State Moves Toward Lighter Sentences for Potheads

The state Assembly has struck a blow for the state's stoners by voting to repeal the Rockefeller drug laws that have threatened so many tokers with the wrong kind of joint.

"This new drug policy will be founded on the premise that drug addiction is a public health crisis and that drug treatment works," said Assembly Speaker Sheldon Silver during a press conference on Wednesday, reported the New York Daily News

By a 96-46 margin, the Democratically-controlled house has called for the repeal of the Rockefeller Drug Laws, enacted more than 30 years ago, that have meant harsh sentences for minor crimes such as simple possession of marijuana. Since 1973, judges have needed the prosecution's consent before sending certain convicts to rehab in lieu of prison.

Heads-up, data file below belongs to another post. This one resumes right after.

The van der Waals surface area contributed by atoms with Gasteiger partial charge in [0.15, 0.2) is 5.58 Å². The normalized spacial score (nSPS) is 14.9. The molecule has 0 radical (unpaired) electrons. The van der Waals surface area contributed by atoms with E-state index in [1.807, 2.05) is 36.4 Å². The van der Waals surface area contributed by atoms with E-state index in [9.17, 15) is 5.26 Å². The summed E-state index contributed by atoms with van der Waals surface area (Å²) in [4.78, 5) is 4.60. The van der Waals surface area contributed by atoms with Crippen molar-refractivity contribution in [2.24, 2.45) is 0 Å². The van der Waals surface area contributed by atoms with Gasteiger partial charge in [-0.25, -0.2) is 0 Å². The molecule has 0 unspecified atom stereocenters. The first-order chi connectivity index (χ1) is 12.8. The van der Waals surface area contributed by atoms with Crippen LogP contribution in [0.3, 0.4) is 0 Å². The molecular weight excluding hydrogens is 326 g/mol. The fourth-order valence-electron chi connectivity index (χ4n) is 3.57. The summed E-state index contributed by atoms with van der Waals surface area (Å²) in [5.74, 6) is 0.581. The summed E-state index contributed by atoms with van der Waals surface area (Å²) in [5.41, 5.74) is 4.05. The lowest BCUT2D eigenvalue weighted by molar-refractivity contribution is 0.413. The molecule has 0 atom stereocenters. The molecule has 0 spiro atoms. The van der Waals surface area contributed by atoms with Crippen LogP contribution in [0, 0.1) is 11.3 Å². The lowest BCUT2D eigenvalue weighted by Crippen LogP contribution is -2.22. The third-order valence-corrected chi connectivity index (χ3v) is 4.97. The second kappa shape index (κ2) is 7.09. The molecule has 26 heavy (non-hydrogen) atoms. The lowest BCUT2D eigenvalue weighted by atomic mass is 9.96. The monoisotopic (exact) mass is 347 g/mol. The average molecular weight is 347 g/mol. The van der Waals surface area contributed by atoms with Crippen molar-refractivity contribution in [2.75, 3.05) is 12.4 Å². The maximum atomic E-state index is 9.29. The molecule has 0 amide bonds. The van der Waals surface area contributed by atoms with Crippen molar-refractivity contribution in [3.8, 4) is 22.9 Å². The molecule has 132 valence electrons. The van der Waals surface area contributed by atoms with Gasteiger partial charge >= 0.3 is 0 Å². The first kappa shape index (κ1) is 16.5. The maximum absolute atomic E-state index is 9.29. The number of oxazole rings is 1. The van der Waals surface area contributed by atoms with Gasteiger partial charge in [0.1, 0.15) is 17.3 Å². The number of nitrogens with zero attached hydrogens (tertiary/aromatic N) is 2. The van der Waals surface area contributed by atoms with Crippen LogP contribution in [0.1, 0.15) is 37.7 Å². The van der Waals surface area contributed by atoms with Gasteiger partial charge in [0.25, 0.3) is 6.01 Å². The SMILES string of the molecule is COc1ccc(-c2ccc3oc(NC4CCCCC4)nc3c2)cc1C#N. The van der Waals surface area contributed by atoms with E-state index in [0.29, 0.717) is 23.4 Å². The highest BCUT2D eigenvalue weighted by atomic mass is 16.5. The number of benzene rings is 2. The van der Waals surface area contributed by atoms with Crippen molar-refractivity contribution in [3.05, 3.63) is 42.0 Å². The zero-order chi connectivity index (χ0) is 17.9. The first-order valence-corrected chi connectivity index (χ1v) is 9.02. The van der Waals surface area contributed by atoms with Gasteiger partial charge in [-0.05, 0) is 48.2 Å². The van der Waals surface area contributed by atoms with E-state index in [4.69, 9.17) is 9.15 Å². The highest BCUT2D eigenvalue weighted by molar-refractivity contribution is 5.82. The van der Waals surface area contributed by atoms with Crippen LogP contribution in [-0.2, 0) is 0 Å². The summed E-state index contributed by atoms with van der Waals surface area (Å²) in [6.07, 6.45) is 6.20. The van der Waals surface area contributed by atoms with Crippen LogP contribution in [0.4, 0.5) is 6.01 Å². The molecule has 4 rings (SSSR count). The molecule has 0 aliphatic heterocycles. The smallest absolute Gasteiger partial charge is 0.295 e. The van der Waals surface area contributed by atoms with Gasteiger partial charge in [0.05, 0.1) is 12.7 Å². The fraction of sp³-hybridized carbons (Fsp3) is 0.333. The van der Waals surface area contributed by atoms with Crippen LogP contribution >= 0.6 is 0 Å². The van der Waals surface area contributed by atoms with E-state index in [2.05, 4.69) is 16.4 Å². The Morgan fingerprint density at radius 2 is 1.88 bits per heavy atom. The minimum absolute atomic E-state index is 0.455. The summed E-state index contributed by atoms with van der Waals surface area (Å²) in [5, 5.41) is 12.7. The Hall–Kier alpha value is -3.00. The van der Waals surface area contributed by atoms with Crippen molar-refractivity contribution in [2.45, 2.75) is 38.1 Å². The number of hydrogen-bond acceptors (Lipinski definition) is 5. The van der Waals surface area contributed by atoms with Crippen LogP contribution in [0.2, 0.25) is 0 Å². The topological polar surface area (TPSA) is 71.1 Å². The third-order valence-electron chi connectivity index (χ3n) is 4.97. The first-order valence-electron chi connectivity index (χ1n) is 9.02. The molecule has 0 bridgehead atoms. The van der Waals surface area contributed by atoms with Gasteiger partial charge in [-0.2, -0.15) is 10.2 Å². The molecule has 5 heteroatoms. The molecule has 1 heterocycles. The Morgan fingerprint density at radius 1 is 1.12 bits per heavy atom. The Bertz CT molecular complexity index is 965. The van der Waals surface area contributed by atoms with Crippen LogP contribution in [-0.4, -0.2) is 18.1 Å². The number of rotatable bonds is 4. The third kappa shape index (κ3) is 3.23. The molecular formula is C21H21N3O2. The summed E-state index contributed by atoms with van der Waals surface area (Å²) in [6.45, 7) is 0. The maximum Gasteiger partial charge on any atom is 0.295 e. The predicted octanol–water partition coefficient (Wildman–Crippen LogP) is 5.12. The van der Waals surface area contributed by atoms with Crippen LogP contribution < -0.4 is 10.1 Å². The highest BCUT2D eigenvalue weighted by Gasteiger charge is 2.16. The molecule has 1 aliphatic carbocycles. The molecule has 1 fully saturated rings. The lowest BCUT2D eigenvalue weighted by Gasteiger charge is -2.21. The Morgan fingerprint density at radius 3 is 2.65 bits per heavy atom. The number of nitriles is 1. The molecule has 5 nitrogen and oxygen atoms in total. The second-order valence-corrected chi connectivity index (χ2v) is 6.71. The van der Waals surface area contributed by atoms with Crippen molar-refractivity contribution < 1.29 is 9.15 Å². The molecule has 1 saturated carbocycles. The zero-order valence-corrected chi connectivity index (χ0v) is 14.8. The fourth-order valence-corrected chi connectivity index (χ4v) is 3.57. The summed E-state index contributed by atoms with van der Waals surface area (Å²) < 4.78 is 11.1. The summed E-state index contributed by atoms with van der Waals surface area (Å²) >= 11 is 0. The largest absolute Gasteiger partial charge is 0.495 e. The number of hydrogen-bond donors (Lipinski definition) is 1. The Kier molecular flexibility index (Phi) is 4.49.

The bill has already moved to the state Senate, where Dems have vowed quick action. But before anything can be accomplished, the new legislation will have to be reconciled with Gov. David Paterson's own proposal to address the state's drug laws.

Paterson, who was once arrested during a protest of the Rockefeller drug laws, has said he "can’t think of a criminal justice strategy that has been more unsuccessful."

While the fight may not yet be over, it appears the will exists in Albany to get it done.

"I don’t think we have a consensus right now," Eric T. Schneiderman of Manhattan, the lead sponsor of the legislation in the Senate, told The New York Times. "But I think we have a better sense of the questions we need to answer going forward."

 Not everyone is pleased.

"We've achieved a balance where we’ve preserved public safety and reduced our prison population,” Michael C. Green, the district attorney of Monroe County, told the Times. "I look at that and say, 'Why do we want to take this system and make a seismic shift?' My fear is that you’re going to disturb one of those trends."

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